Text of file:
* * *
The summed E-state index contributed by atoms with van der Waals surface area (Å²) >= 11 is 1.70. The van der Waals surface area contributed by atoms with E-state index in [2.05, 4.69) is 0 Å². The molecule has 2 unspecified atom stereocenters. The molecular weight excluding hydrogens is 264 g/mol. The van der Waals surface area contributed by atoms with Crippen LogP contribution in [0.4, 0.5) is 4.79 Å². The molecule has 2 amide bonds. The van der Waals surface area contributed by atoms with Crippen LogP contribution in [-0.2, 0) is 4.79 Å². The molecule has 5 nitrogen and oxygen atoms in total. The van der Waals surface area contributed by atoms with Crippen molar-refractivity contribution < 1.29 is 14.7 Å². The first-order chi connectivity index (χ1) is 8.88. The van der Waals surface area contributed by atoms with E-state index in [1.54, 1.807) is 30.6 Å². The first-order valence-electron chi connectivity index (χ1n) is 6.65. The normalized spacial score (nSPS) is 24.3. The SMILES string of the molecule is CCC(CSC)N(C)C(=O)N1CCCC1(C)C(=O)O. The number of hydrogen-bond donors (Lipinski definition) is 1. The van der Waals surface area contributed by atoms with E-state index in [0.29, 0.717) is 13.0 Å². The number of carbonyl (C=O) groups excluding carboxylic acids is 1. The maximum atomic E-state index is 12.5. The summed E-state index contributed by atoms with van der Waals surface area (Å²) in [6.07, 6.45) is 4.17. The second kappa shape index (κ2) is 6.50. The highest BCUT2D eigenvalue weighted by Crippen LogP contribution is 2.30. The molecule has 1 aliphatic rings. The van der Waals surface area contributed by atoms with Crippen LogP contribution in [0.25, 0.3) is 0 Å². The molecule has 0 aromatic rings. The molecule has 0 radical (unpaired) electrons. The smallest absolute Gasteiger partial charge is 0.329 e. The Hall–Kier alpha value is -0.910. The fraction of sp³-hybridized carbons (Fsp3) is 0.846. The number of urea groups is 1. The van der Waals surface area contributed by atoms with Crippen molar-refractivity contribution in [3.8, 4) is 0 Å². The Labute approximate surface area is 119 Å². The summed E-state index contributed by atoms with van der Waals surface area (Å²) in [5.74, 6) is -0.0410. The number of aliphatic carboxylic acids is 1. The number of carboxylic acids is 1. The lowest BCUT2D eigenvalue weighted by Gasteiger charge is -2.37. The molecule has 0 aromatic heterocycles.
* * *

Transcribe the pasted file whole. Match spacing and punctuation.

The summed E-state index contributed by atoms with van der Waals surface area (Å²) >= 11 is 1.70. The van der Waals surface area contributed by atoms with E-state index in [2.05, 4.69) is 0 Å². The molecule has 2 unspecified atom stereocenters. The molecular weight excluding hydrogens is 264 g/mol. The van der Waals surface area contributed by atoms with Crippen LogP contribution in [0.4, 0.5) is 4.79 Å². The molecule has 2 amide bonds. The van der Waals surface area contributed by atoms with Crippen LogP contribution in [-0.2, 0) is 4.79 Å². The molecule has 5 nitrogen and oxygen atoms in total. The van der Waals surface area contributed by atoms with Crippen molar-refractivity contribution < 1.29 is 14.7 Å². The first-order chi connectivity index (χ1) is 8.88. The van der Waals surface area contributed by atoms with E-state index in [1.54, 1.807) is 30.6 Å². The first-order valence-electron chi connectivity index (χ1n) is 6.65. The normalized spacial score (nSPS) is 24.3. The SMILES string of the molecule is CCC(CSC)N(C)C(=O)N1CCCC1(C)C(=O)O. The number of hydrogen-bond donors (Lipinski definition) is 1. The van der Waals surface area contributed by atoms with E-state index in [0.29, 0.717) is 13.0 Å². The number of carbonyl (C=O) groups excluding carboxylic acids is 1. The maximum atomic E-state index is 12.5. The summed E-state index contributed by atoms with van der Waals surface area (Å²) in [6.07, 6.45) is 4.17. The second kappa shape index (κ2) is 6.50. The highest BCUT2D eigenvalue weighted by Crippen LogP contribution is 2.30. The molecule has 1 aliphatic rings. The van der Waals surface area contributed by atoms with Crippen LogP contribution in [0.25, 0.3) is 0 Å². The molecule has 0 aromatic rings. The molecule has 0 radical (unpaired) electrons. The smallest absolute Gasteiger partial charge is 0.329 e. The Hall–Kier alpha value is -0.910. The fraction of sp³-hybridized carbons (Fsp3) is 0.846. The number of urea groups is 1. The van der Waals surface area contributed by atoms with Crippen molar-refractivity contribution in [3.8, 4) is 0 Å². The Labute approximate surface area is 119 Å². The summed E-state index contributed by atoms with van der Waals surface area (Å²) in [5.74, 6) is -0.0410. The number of aliphatic carboxylic acids is 1. The number of carboxylic acids is 1. The lowest BCUT2D eigenvalue weighted by Gasteiger charge is -2.37. The molecule has 0 aromatic heterocycles.